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Business Process Analysis & Analytics

No matter how hard individuals work, they cannot overcome a flawed process design, much less the burden of no design at all. Increasingly, organizations are realizing that the first step in almost any major project is to analyze and define their business processes, and then communicate those processes to those who need them. This activity is absolutely critical to all types of projects, especially those that affect one or more business processes.

Business Process Design is the method by which an organization understands and defines the business activities that enable it to function. Process design is concerned with designing a business’ processes to ensure that they are optimized, effective, meet customer requirements, and support and sustain organizational development and growth. A well-designed process will improve efficiency and deliver greater productivity, while allowing the process to evolve over time as business needs change.

Business Process Design is critical and needs to occur as an early phase of a project. The goal of the overall project is to implement business change, whether that change is primarily organizational (improve the business’ operating processes), technical (implement or integrate software systems), or a combination of the two. In a process improvement project, the focus of the business process design phase is to streamline the process: to understand and measure the requirements, and to eliminate the risk of losing value through inefficient or inappropriate activities.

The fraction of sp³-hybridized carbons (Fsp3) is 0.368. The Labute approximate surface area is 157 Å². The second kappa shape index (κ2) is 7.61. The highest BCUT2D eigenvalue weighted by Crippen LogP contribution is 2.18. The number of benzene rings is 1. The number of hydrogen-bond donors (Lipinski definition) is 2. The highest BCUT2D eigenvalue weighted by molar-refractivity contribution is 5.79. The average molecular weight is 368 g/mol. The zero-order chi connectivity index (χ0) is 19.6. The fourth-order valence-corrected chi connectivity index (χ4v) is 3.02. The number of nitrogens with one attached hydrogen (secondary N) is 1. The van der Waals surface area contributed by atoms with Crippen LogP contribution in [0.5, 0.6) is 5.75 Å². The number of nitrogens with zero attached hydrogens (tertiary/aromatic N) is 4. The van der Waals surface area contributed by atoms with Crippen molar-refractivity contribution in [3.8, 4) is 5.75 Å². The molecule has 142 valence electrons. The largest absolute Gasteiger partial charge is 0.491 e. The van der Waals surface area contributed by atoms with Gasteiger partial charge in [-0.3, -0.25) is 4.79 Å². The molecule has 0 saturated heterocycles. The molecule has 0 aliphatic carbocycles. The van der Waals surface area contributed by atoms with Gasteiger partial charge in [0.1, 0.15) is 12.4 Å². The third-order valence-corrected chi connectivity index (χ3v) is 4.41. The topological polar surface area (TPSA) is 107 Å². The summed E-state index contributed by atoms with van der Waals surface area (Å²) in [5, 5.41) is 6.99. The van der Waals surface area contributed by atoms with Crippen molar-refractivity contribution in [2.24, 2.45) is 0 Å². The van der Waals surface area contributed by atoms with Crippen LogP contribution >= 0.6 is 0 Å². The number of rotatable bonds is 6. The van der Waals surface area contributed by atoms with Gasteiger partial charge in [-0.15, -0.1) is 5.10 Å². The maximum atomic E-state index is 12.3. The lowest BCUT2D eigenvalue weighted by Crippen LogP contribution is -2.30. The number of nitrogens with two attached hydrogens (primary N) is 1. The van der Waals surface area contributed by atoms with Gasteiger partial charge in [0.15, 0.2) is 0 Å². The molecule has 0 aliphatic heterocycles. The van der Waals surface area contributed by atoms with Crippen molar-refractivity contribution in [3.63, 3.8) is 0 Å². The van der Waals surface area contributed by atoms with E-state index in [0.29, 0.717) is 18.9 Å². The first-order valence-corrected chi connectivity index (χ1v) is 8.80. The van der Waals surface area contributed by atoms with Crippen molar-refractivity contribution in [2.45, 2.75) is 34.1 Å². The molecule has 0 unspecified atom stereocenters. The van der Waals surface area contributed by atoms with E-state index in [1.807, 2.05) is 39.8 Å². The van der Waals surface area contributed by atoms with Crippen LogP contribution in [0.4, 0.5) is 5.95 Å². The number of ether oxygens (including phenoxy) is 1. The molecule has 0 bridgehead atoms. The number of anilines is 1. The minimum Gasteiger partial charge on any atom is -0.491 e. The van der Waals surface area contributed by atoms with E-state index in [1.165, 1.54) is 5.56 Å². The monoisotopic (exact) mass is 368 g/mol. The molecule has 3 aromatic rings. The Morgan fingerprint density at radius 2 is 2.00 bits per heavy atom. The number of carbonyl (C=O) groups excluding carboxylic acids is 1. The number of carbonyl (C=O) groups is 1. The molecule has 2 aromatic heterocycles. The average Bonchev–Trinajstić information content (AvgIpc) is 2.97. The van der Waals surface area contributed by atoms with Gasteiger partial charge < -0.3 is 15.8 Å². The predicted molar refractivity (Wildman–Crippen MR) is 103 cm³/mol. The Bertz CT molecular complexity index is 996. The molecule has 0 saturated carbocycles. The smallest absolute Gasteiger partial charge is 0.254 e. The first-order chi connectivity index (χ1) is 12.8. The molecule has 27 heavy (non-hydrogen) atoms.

In a technology implementation project, the focus is on understanding the processes that are being automated, and ensuring that the appropriate technology is selected, configured and implemented to support them.

In both cases, the process design activities can range from modest (e.g. tweak existing processes and look for some quick wins) to aggressive (e.g. identify major opportunities to increase value or drive down costs through radical process improvement or outsourcing). In all cases, the phase is critical to formally defining business activities and providing a clear map as to how processes are to be performed and how an information system is to automate specific activities.

The process of analyzing existing processes and defining new or improved ones takes place in facilitated group sessions, often called modeling workshops because one of their tangible outputs is a business process model one can then analyze and improve upon.  Each step builds upon the next:
  • Discovery of Current Environment
  • Discovery Analysis Report
  • Design Customized Business Models
  • Recommendation